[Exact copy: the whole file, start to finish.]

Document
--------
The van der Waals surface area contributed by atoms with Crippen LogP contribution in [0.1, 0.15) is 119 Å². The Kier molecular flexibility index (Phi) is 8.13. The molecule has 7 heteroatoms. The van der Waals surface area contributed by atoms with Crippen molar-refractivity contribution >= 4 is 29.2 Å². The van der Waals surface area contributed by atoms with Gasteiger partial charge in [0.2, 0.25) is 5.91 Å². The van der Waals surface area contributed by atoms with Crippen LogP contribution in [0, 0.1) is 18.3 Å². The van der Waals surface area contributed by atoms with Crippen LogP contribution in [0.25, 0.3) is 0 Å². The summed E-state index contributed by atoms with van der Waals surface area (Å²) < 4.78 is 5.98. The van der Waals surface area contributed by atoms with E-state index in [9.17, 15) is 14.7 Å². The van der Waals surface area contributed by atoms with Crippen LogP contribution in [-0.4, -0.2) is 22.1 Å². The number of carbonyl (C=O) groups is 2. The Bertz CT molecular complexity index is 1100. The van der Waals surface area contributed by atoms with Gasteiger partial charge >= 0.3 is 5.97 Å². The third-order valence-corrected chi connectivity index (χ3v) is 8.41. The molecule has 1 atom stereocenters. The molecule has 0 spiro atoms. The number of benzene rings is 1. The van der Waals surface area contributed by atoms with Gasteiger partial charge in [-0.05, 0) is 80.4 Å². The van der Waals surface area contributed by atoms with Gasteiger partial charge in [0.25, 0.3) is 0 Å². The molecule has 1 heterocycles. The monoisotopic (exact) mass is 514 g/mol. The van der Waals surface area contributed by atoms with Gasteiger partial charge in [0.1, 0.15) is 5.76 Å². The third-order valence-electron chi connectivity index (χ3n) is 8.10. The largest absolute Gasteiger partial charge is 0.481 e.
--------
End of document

The van der Waals surface area contributed by atoms with Crippen LogP contribution in [0.1, 0.15) is 119 Å². The Kier molecular flexibility index (Phi) is 8.13. The molecule has 7 heteroatoms. The van der Waals surface area contributed by atoms with Crippen molar-refractivity contribution >= 4 is 29.2 Å². The van der Waals surface area contributed by atoms with Gasteiger partial charge in [0.2, 0.25) is 5.91 Å². The van der Waals surface area contributed by atoms with Crippen LogP contribution in [0, 0.1) is 18.3 Å². The van der Waals surface area contributed by atoms with Crippen LogP contribution in [0.25, 0.3) is 0 Å². The summed E-state index contributed by atoms with van der Waals surface area (Å²) < 4.78 is 5.98. The van der Waals surface area contributed by atoms with E-state index in [9.17, 15) is 14.7 Å². The van der Waals surface area contributed by atoms with Crippen LogP contribution in [-0.4, -0.2) is 22.1 Å². The number of carbonyl (C=O) groups is 2. The Bertz CT molecular complexity index is 1100. The van der Waals surface area contributed by atoms with Gasteiger partial charge >= 0.3 is 5.97 Å². The third-order valence-corrected chi connectivity index (χ3v) is 8.41. The molecule has 1 atom stereocenters. The molecule has 0 spiro atoms. The number of benzene rings is 1. The van der Waals surface area contributed by atoms with Gasteiger partial charge in [-0.05, 0) is 80.4 Å². The van der Waals surface area contributed by atoms with Gasteiger partial charge in [0.25, 0.3) is 0 Å². The molecule has 1 heterocycles. The monoisotopic (exact) mass is 514 g/mol. The van der Waals surface area contributed by atoms with Gasteiger partial charge in [0.1, 0.15) is 5.76 Å². The third-order valence-electron chi connectivity index (χ3n) is 8.10. The largest absolute Gasteiger partial charge is 0.481 e.